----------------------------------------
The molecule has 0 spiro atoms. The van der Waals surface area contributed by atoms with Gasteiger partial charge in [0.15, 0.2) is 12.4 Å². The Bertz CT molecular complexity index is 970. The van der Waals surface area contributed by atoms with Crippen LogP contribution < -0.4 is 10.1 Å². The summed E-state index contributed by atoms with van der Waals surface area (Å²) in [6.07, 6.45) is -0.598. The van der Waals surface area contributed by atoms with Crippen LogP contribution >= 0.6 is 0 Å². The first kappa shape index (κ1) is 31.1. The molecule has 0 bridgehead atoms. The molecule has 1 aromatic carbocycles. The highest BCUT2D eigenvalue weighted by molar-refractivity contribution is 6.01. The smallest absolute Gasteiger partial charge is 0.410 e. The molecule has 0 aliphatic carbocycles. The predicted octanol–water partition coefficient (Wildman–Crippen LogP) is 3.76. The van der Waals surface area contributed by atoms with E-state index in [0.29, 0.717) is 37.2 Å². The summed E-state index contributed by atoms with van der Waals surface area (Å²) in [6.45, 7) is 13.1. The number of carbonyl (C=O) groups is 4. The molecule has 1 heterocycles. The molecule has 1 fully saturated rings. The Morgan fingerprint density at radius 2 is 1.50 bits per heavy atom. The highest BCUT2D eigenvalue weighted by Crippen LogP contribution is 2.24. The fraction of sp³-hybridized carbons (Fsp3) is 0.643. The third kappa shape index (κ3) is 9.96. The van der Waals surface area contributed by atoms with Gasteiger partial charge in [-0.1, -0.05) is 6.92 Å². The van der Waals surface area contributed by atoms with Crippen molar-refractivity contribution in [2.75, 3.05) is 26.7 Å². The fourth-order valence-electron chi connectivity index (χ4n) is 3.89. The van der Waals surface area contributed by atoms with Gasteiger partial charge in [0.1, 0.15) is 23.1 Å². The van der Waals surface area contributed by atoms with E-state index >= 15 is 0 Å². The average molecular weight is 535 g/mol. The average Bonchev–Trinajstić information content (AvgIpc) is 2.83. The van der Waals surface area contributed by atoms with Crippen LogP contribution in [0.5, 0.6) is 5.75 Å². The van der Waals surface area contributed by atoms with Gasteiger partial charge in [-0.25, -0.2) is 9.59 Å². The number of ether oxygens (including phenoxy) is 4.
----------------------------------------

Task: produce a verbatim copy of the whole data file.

The molecule has 0 spiro atoms. The van der Waals surface area contributed by atoms with Gasteiger partial charge in [0.15, 0.2) is 12.4 Å². The Bertz CT molecular complexity index is 970. The van der Waals surface area contributed by atoms with Crippen LogP contribution < -0.4 is 10.1 Å². The summed E-state index contributed by atoms with van der Waals surface area (Å²) in [6.07, 6.45) is -0.598. The van der Waals surface area contributed by atoms with Crippen LogP contribution >= 0.6 is 0 Å². The first kappa shape index (κ1) is 31.1. The molecule has 0 bridgehead atoms. The molecule has 1 aromatic carbocycles. The highest BCUT2D eigenvalue weighted by molar-refractivity contribution is 6.01. The smallest absolute Gasteiger partial charge is 0.410 e. The molecule has 0 aliphatic carbocycles. The predicted octanol–water partition coefficient (Wildman–Crippen LogP) is 3.76. The van der Waals surface area contributed by atoms with E-state index in [0.29, 0.717) is 37.2 Å². The summed E-state index contributed by atoms with van der Waals surface area (Å²) in [6.45, 7) is 13.1. The number of carbonyl (C=O) groups is 4. The molecule has 1 heterocycles. The molecule has 1 fully saturated rings. The Morgan fingerprint density at radius 2 is 1.50 bits per heavy atom. The highest BCUT2D eigenvalue weighted by Crippen LogP contribution is 2.24. The fraction of sp³-hybridized carbons (Fsp3) is 0.643. The third kappa shape index (κ3) is 9.96. The van der Waals surface area contributed by atoms with Gasteiger partial charge in [-0.1, -0.05) is 6.92 Å². The van der Waals surface area contributed by atoms with Crippen molar-refractivity contribution in [2.75, 3.05) is 26.7 Å². The fourth-order valence-electron chi connectivity index (χ4n) is 3.89. The van der Waals surface area contributed by atoms with Gasteiger partial charge in [0.1, 0.15) is 23.1 Å². The van der Waals surface area contributed by atoms with E-state index >= 15 is 0 Å². The average molecular weight is 535 g/mol. The average Bonchev–Trinajstić information content (AvgIpc) is 2.83. The van der Waals surface area contributed by atoms with Crippen LogP contribution in [0.5, 0.6) is 5.75 Å². The van der Waals surface area contributed by atoms with Gasteiger partial charge in [-0.25, -0.2) is 9.59 Å². The number of ether oxygens (including phenoxy) is 4.